More Hospitals Choose Outsourcing to Improve Clinical Documentation for ICD-10

by | Published on Dec 29, 2014 | Medical Coding

Clinical Documentation for ICD 10
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According to a survey of 650 hospital technology and physician leaders published in July 2014 by Black Book, hospitals are increasingly undertaking clinical documentation improvement initiatives in the wake of ICD-10 implementation due on October 1, 2015 and they are relying on outsourcing for that. The survey says the initiatives give the signs that the number of hospitals contracting external services for improving documentation will increase threefold before the implementation deadline. It also says if 24 percent of hospitals now outsource clinical documentation, audit, review and programming, 71 percent of hospitals plan on partnering with an external documentation improvement service by Q3 2015 to help them survive under the new coding system.

It is expected that healthcare providers may face a drop in revenue following the ICD-10 implementation owing to the delay in transitioning to the new codes. By improving the accuracy of documentation at the earliest, healthcare providers can maximize their financial health and this is a major reason why they choose outsourcing. As per the survey, around 88 percent of 200+ bed hospitals outsourcing documentation improvement initiatives were reported to find significant gains in their revenue and receive proper reimbursement with the improvement programs even before the ICD-10 implementation. The survey also found the transcription services currently utilized by 63 percent of hospitals would be used by more than 70 percent of providers as the deadline approaches.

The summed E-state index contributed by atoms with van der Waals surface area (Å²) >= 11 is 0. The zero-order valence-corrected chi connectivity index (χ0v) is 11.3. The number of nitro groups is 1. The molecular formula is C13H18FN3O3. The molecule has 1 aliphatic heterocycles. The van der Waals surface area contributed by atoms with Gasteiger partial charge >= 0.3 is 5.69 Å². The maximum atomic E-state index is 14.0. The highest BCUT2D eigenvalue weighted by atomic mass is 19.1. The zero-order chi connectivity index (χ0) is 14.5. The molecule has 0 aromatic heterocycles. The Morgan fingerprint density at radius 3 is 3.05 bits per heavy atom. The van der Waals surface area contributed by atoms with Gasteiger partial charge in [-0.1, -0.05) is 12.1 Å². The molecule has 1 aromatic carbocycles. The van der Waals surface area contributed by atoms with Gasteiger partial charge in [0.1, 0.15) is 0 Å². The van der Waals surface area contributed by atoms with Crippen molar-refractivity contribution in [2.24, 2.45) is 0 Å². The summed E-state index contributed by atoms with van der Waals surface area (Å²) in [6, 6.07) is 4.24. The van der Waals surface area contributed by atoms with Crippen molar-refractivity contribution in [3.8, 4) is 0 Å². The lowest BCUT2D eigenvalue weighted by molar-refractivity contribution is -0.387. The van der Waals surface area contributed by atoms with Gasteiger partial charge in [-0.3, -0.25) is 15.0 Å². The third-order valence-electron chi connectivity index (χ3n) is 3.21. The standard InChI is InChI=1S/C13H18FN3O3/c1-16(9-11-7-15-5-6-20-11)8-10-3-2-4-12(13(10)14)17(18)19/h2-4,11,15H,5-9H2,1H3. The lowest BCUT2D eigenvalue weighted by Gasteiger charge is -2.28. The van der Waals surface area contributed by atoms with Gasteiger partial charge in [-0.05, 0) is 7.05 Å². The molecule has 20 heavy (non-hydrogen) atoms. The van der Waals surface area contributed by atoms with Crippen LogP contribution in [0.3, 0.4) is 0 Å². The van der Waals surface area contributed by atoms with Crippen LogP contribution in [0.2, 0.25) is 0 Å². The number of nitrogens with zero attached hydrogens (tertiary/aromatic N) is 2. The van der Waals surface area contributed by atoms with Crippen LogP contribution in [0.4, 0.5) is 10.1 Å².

Another major challenge that arises when transitioning to ICD-10-based documentation is the presence of more specific codes. Let’s take the case of atrial fibrillation, the most common abnormal heart rhythm. There is only a single code for this condition in the ICD-9 coding system (427.31). But, we can find four different cases in the ICD-10 system such as:

  • Paroxysmal Atrial fibrillation (I48.0)
  • Persistent Atrial fibrillation (I48.1)
  • Chronic Atrial fibrillation (I48.2)
  • Unspecified Atrial fibrillation (I48.91)

So, the relevant documentation should contain each and every detail of the patient’s condition in order to use the appropriate ICD-10 code for atrial fibrillation. Preparing such kind of specific documentation is a tiresome task for physicians and it requires a great deal of time to complete the transition.

On the other hand, external agencies are well-equipped with experienced medical coders and efficient resources to help providers create complete documentation that supports the specificity required for ICD-10 codes and save considerable time. If they find that the documentation is incomplete or spots any discrepancy, they will ask for more details from the physicians and ensure legibility, completeness, clarity, consistency and precision in the documentation. With this comprehensive approach, they can fulfill the documentation requirements necessary for ICD-10.

Julie Clements

Julie Clements, OSI’s Vice President of Operations, brings a diverse background in healthcare staffing and a robust six-year tenure as the Director of Sales and Marketing at a prestigious 4-star resort.

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